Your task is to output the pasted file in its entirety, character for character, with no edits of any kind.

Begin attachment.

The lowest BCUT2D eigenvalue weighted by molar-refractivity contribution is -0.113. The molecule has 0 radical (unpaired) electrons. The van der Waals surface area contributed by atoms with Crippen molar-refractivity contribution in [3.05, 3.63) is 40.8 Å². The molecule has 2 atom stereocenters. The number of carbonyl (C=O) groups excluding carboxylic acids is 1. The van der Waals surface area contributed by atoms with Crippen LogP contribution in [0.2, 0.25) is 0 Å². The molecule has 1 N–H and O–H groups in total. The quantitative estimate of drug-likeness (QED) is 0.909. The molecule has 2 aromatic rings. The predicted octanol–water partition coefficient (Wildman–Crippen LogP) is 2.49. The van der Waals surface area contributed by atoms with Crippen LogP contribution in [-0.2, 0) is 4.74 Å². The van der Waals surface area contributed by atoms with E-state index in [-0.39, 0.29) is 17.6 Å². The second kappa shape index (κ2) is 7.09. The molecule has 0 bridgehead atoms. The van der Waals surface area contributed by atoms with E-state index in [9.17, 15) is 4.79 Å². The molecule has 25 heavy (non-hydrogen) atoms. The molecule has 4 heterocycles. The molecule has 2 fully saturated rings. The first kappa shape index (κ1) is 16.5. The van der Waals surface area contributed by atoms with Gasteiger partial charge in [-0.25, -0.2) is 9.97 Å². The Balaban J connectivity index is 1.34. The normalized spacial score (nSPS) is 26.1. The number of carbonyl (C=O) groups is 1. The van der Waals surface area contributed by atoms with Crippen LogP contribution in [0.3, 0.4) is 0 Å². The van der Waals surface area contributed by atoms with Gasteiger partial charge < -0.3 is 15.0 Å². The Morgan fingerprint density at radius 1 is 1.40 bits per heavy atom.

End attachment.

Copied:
The lowest BCUT2D eigenvalue weighted by molar-refractivity contribution is -0.113. The molecule has 0 radical (unpaired) electrons. The van der Waals surface area contributed by atoms with Crippen molar-refractivity contribution in [3.05, 3.63) is 40.8 Å². The molecule has 2 atom stereocenters. The number of carbonyl (C=O) groups excluding carboxylic acids is 1. The van der Waals surface area contributed by atoms with Crippen LogP contribution in [0.2, 0.25) is 0 Å². The molecule has 1 N–H and O–H groups in total. The quantitative estimate of drug-likeness (QED) is 0.909. The molecule has 2 aromatic rings. The predicted octanol–water partition coefficient (Wildman–Crippen LogP) is 2.49. The van der Waals surface area contributed by atoms with Crippen LogP contribution in [-0.2, 0) is 4.74 Å². The van der Waals surface area contributed by atoms with E-state index in [-0.39, 0.29) is 17.6 Å². The second kappa shape index (κ2) is 7.09. The molecule has 0 bridgehead atoms. The van der Waals surface area contributed by atoms with E-state index in [9.17, 15) is 4.79 Å². The molecule has 25 heavy (non-hydrogen) atoms. The molecule has 4 heterocycles. The molecule has 2 fully saturated rings. The first kappa shape index (κ1) is 16.5. The van der Waals surface area contributed by atoms with Gasteiger partial charge in [-0.25, -0.2) is 9.97 Å². The Balaban J connectivity index is 1.34. The normalized spacial score (nSPS) is 26.1. The number of carbonyl (C=O) groups is 1. The van der Waals surface area contributed by atoms with Crippen LogP contribution in [0.3, 0.4) is 0 Å². The van der Waals surface area contributed by atoms with Gasteiger partial charge < -0.3 is 15.0 Å². The Morgan fingerprint density at radius 1 is 1.40 bits per heavy atom.